Learning As a Way of Life

Learning As a Way of Life

In this week’s post on lifelong learning, Ron Slee tackles the difficulties of making time for ourselves in “Learning As a Way of Life.”

Should Learning be a Way of Life?

Over my career and involvement in training and teaching one thing has always stood out to me. The amount of time and effort that we devote in our lives to our own personal health and development seems always to come last. Imagine that. We spend our time working, in many cases the same job for years, and we don’t do much if anything to get to another level of opportunities.

A number of years ago my wife and I took a vacation. A nice vacation for a couple of weeks. During these two weeks, I spent each morning looking out at magnificent scenery while I was on a treadmill. That is when it struck me. I had not spent any time at all on my own personal health and wellbeing. I don’t think I am alone in this regard. We get into ruts in our lives. We have our personal lives and our professional lives and we get to a place where we have everything under control and we are comfortable with our lives. Or so we think.

So, when the vacation was over and we returned home I reverted to my normal life which left no time for me.

During the time I was teaching in a classroom, I always asked the class to tell me about the last book that they read. Rarely had anyone read a book in the last thirty days, or ninety days, a few had read a book in the past year. Does that remind you about the time I DON’T invest in myself? The people in my classes rarely did anything in the form of reading that helped them develop as individuals, either in their personal or professional lives.

I think it is long past the time when we should be investing in ourselves.

When I worked in dealerships, I regularly got a book for the members of my team. We all read the same book and set a day when we would talk about that book and share with each other our impressions. It was always enlightening to all of us. We were talking about our personal impressions, with no filters. No judgment, no one was right or wrong, we were just talking as people. I found that the team became much closer as a result of this exercise. You should try it, or something like it, with your teams. Maybe even in your family if your children are old enough.

Recently my granddaughter moved to Hawaii to take her Master’s Degree at the University of Hawaii. It is a real joy for us to have her this close. During the past six weeks or so we have spent a lot of time together and those of you who know me reasonably well can imagine the conversations we get into with each other. As you know I am a contrarian. I love debating. And it really doesn’t matter which side of the debate I am on. During this time my granddaughter has figured me out and we now can have some really vigorous debates about darn near any subject you want to talk about. That is also a joy for me as it shows me a person who is growing in their thinking and communications styles.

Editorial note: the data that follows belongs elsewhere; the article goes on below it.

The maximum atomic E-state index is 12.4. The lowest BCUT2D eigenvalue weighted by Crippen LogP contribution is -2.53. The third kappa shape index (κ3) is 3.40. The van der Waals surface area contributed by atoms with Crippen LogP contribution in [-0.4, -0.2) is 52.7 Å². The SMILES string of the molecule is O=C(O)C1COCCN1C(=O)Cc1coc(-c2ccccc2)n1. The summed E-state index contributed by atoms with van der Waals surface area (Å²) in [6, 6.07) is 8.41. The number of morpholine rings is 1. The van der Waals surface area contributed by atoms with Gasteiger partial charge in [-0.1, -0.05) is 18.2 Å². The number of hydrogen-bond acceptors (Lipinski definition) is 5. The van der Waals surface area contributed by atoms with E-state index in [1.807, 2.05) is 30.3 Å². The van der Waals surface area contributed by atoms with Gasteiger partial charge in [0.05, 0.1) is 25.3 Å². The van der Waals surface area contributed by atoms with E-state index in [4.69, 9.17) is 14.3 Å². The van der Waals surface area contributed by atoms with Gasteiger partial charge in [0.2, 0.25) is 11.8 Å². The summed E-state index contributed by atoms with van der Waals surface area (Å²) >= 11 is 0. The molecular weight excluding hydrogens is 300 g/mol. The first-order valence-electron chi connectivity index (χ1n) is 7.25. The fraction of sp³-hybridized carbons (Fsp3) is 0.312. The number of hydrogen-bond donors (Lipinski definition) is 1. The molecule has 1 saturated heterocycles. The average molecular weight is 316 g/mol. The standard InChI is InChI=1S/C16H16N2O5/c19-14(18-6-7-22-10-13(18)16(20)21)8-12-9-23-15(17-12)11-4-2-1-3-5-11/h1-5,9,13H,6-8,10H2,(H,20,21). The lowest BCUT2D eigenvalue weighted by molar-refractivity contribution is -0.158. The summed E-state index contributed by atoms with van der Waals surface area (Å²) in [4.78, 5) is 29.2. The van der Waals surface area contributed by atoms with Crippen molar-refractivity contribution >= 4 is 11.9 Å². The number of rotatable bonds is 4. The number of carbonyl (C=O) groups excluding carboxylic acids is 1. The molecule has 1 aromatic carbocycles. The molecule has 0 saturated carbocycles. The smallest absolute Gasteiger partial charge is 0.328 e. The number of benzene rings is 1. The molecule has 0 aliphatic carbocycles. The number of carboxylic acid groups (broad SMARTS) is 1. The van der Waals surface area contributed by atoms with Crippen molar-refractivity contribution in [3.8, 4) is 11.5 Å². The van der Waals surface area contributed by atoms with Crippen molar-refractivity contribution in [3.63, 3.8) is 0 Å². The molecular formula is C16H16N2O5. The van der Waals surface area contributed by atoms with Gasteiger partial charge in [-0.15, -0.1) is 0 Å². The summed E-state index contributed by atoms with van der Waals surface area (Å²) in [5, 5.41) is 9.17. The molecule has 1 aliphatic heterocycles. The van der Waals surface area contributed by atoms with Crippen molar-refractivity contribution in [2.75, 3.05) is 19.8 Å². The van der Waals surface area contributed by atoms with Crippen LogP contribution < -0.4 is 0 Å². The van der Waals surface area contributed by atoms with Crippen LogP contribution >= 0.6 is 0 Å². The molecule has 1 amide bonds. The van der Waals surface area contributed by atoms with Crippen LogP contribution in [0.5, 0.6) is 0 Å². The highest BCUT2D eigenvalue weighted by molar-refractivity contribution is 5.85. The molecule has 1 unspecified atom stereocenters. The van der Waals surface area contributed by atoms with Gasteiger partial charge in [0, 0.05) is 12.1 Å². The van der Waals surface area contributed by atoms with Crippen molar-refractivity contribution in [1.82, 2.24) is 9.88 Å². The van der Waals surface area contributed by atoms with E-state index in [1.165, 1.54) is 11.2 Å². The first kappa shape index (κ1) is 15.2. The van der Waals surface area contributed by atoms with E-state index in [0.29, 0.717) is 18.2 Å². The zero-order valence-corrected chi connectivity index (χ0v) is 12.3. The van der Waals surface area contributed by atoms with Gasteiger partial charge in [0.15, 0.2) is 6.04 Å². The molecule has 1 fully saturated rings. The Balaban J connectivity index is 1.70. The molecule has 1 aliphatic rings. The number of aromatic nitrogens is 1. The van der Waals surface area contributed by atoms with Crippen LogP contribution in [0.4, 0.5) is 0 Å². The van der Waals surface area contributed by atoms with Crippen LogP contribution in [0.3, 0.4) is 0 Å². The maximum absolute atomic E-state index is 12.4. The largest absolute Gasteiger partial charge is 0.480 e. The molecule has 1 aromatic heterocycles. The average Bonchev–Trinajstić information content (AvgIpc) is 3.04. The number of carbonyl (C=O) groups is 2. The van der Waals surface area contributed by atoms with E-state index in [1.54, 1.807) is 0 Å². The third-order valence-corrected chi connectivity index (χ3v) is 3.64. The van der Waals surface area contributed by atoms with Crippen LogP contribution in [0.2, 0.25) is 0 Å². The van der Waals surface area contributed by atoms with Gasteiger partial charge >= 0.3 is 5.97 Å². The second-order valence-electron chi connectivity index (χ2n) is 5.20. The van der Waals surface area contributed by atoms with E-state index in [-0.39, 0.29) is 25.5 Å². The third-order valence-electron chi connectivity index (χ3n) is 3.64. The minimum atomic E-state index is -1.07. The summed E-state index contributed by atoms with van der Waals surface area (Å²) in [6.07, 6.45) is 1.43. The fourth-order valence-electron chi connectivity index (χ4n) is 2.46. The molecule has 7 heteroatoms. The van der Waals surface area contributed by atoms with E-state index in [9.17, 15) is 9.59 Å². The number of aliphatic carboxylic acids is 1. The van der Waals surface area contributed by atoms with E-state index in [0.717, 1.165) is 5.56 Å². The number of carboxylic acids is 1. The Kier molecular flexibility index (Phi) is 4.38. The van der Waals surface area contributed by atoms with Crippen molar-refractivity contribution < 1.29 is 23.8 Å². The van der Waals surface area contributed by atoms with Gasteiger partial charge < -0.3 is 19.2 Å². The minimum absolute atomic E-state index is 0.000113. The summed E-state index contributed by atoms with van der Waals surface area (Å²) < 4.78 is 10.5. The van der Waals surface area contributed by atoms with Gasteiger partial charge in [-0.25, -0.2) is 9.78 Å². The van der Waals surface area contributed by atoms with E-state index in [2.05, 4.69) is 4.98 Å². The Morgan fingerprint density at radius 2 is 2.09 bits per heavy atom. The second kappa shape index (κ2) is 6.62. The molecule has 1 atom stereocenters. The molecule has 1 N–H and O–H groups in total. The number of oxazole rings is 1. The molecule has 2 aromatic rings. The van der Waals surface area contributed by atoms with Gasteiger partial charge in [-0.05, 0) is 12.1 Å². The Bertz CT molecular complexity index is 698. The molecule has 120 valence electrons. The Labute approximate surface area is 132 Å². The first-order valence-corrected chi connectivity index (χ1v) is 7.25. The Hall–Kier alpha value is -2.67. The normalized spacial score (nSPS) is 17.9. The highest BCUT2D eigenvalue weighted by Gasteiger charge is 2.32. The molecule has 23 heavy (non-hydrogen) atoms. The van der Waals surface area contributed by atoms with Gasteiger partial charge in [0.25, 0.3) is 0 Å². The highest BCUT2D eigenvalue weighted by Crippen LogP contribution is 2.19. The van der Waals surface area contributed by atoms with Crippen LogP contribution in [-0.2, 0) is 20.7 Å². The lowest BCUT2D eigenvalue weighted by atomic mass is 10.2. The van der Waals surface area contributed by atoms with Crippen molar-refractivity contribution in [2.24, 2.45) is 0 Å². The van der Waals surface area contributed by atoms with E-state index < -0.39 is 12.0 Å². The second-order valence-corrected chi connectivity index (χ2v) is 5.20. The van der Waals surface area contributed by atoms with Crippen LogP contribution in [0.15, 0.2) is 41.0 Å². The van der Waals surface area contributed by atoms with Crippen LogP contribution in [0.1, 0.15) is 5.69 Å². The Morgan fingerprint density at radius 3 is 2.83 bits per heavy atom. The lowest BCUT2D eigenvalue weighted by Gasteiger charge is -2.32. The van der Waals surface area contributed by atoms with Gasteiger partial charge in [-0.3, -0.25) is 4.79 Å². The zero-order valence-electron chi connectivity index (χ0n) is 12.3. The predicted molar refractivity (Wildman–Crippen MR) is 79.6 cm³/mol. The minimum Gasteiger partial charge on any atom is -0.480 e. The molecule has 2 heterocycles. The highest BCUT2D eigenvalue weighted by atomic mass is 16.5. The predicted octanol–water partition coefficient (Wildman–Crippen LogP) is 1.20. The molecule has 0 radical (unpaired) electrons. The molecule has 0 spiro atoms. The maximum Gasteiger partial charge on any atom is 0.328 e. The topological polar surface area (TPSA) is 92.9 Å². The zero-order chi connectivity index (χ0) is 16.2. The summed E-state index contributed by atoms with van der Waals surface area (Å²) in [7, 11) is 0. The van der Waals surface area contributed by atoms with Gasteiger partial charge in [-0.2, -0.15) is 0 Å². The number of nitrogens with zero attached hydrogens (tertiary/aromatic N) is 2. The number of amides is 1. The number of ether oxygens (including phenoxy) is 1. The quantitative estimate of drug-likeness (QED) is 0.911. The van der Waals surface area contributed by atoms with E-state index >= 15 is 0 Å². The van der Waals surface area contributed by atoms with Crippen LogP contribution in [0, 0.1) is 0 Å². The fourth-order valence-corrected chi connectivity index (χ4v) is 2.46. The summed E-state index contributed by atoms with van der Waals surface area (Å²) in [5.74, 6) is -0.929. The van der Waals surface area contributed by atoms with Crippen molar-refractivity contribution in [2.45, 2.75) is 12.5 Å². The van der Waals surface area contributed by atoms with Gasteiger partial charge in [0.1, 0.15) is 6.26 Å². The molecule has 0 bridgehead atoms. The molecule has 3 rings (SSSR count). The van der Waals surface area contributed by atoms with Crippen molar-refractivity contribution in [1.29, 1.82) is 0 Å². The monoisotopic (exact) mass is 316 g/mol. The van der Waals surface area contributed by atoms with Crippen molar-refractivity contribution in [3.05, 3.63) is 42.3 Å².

Recently I was talking with the President of a University and I was asking him what he viewed as the most significant elements of learning that the students coming to university were lacking. He was very clear in those three things.

  1. Critical Thinking Skills
  2. Analytical Skills 
  3. Communications Skills

I was intrigued and we talked about it for some time. It would appear that when the US introduced the “No Child Left Behind” program, the teaching became more about teaching to a score on a test than teaching people to think. Of course, in some parts of the U.S., a low test score was grounds for firing a teacher. Learning the subject matter should be the primary objective, of course. Learning to think and develop your own intellect was also a priority. It would appear that aspect of learning was less prioritized in the face of so much high stakes testing. To this University Leader it showed.

I would like for us to get much more serious about our own personal development. As you know one of the goals for us at Learning Without Scars is to help everyone identify their individual personal potential. Then to get on a path to achieving our potential. That applies to all of us. Caroline and I are in this mode constantly. She is much more effective at it than I am as she has held a full-time teaching job while at the same time involved in personal development with a mentor once a week and completing her own Master’s program in education. I feel like a slacker beside her. But think about that for a moment. Caroline has put embedded learning in her life. 

Writing this blog has renewed my commitment to put learning into my day-to-day life. I read constantly. I recommend five books in each of our Quarterly Newsletters so each of you can be stimulated to do the same thing. The newsletters all have four main subject areas; parts, service, selling and business. They are in the form of a separate document which I wanted you to use for Continuous Improvement in your work.

I am very fortunate in that I am exposed to people that take me out of my comfort zone when I do Zoom calls and create our Podcasts and YouTube and Vimeo Films. I am challenged to explore a subject on which my guests are subject matter experts, and I have a conversation with them that can be helpful to our Learning Without Scars audience.

But I am entering a new phase in my life. It seems that the changes will never end. I am going to embed Learning into my day-to-day life, and I invite you to join me in this new phase.    

The Time is Now.

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